How's this for finding a silver lining in a bad economy? Family bonding is the big winner in the race to cut costs on holiday gifts this year. The group gift is king! And that means the big video game systems that Mom and Dad shied away from before are topping the holiday shopping lists for 2011.
Now the question: which to choose? The Nintendo Wii has reigned supreme as the kid-friendly game console. But the addition of the Kinect to the Xbox 360 set-up has shot Microsoft's console to the top of a host of hot holiday toy lists this year. And then there's the PlayStation 3 with Move ... another attempt to get your kids off their butts. You only need one, so how do you know which one is the better bet? Let's break this down:
For the Bargain Hunter:
Introduced back in 2008, the Wii has topped family lists ever since because it offers the whole package: fitness options to get on top of that New Year's resolution, multiple player games to get the whole family involved, and a set-up that's so user-friendly, you can park a 4-year-old in front of the TV and they'll figure it out (although I found my super energetic kid has a hard time with the sensitivity of the controllers -- she moves way too fast). There are so many games out there these days that you can cover every kid in the family with this console.
Parents who are especially cost-conscious might want to stick with this. The suggested retail price of the three-year-old system was reduced earlier this year to $149, although you'll also have to shell out for more Wii-motes and other accessories depending on your game preferences.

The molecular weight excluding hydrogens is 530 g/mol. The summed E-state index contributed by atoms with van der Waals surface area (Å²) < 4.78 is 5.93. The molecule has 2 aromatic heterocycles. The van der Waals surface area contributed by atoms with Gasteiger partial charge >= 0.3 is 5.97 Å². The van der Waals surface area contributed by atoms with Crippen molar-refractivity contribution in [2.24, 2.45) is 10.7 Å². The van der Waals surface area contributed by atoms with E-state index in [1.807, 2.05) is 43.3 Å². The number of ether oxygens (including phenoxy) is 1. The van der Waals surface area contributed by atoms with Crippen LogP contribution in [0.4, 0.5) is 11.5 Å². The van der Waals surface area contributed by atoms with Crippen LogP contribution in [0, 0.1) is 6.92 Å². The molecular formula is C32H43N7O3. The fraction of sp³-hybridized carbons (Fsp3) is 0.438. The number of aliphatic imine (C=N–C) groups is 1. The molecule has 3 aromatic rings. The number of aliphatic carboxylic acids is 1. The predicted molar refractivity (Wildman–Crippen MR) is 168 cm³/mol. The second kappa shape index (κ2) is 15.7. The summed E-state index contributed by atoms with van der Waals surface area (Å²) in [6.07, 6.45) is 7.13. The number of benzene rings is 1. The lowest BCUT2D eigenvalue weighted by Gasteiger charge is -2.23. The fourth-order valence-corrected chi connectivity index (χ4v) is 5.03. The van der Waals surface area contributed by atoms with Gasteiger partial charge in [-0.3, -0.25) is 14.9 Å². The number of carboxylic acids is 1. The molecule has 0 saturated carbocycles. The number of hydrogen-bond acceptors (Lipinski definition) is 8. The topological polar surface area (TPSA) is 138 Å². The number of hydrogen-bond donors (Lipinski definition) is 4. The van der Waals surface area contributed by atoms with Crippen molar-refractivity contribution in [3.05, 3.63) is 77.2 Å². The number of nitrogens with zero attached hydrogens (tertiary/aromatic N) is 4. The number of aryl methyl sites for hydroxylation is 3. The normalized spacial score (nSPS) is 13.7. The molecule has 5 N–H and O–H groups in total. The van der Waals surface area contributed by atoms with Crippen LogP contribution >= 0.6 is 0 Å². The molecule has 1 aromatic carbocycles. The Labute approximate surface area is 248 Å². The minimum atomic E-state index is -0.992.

For the Trend Setter:
The Xbox itself has been out on the market for quite awhile, but the plethora of shoot-em-up games has kept this largely in the teen and adult market. Not anymore. The addition of the Kinect means gamemakers are slowly beginning to add games for the kids and the family unit. From the perspective of a "get the kids moving" console, friends who work in physical therapy noted this beats the Wii hands down as your body "is" the controller. I couldn't agree more. Put my kid in front of her two favorites -- Kinect Sports Two (thanks to a review copy sent to The Stir) or Kinectimals With Bears -- and she can actually work up a sweat because she has to do everything herself. And she can do the whole thing alone, from start to finish -- the definition of "family friendly."
A 360 packaged with a Kinect will set you back $300, although the Kinect itself is just $150. If you'll be using the console online, plan to add more money for an Xbox live membership to play against other gamers and/or access Netflix, Facebook, and more. An unlimited Gold membership costs $50 a year.
For the Family With Teens:
Another system popular with the older set, the Move component is an attempt to bridge the divide between teen/adult gamers and the whole family. Like the Wii, it's controller-based, which means the kids (and you) have a wand to hold onto to play. But unlike the Wii, this is gaming in high definition, and it shows. Now for the problem: this is a system that's still relatively new in the "little kid" market; so game choice is still pretty limited on the family-friendly end of things.
With Move, the system will cost about $350, although you may have to dish out $30 apiece for additional controllers (depending on family size). The Move by itself is around $150 for families who already have a PS3, and most online options (access to Netflix, playing your friends online, etc.) is free.
Are you going for a video game console this year? Why?
Images via Rebecca Pollard/Flickr; Amazon